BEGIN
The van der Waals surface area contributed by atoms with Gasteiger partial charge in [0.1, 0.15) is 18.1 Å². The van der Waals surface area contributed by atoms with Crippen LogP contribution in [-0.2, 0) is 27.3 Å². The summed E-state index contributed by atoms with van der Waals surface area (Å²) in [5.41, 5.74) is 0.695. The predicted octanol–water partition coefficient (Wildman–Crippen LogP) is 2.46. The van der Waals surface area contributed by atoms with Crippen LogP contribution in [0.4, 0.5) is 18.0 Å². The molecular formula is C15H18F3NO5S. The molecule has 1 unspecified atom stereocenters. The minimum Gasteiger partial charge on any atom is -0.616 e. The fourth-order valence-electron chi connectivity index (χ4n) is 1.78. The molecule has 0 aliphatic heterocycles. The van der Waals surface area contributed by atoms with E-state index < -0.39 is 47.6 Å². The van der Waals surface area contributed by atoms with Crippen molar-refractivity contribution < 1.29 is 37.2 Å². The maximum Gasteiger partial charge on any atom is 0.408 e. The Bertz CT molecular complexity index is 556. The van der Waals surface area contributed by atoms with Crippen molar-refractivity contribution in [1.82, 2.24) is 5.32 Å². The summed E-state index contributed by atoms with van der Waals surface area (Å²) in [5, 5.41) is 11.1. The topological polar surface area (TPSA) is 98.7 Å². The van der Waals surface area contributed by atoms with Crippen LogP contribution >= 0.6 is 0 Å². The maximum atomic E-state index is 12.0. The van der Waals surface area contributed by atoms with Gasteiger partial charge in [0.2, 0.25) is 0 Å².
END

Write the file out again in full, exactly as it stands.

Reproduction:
The van der Waals surface area contributed by atoms with Gasteiger partial charge in [0.1, 0.15) is 18.1 Å². The van der Waals surface area contributed by atoms with Crippen LogP contribution in [-0.2, 0) is 27.3 Å². The summed E-state index contributed by atoms with van der Waals surface area (Å²) in [5.41, 5.74) is 0.695. The predicted octanol–water partition coefficient (Wildman–Crippen LogP) is 2.46. The van der Waals surface area contributed by atoms with Crippen LogP contribution in [0.4, 0.5) is 18.0 Å². The molecular formula is C15H18F3NO5S. The molecule has 1 unspecified atom stereocenters. The minimum Gasteiger partial charge on any atom is -0.616 e. The fourth-order valence-electron chi connectivity index (χ4n) is 1.78. The molecule has 0 aliphatic heterocycles. The van der Waals surface area contributed by atoms with E-state index < -0.39 is 47.6 Å². The van der Waals surface area contributed by atoms with Crippen molar-refractivity contribution < 1.29 is 37.2 Å². The maximum Gasteiger partial charge on any atom is 0.408 e. The Bertz CT molecular complexity index is 556. The van der Waals surface area contributed by atoms with Crippen molar-refractivity contribution in [1.82, 2.24) is 5.32 Å². The summed E-state index contributed by atoms with van der Waals surface area (Å²) in [5, 5.41) is 11.1. The topological polar surface area (TPSA) is 98.7 Å². The van der Waals surface area contributed by atoms with Crippen LogP contribution >= 0.6 is 0 Å². The maximum atomic E-state index is 12.0. The van der Waals surface area contributed by atoms with Gasteiger partial charge in [0.2, 0.25) is 0 Å².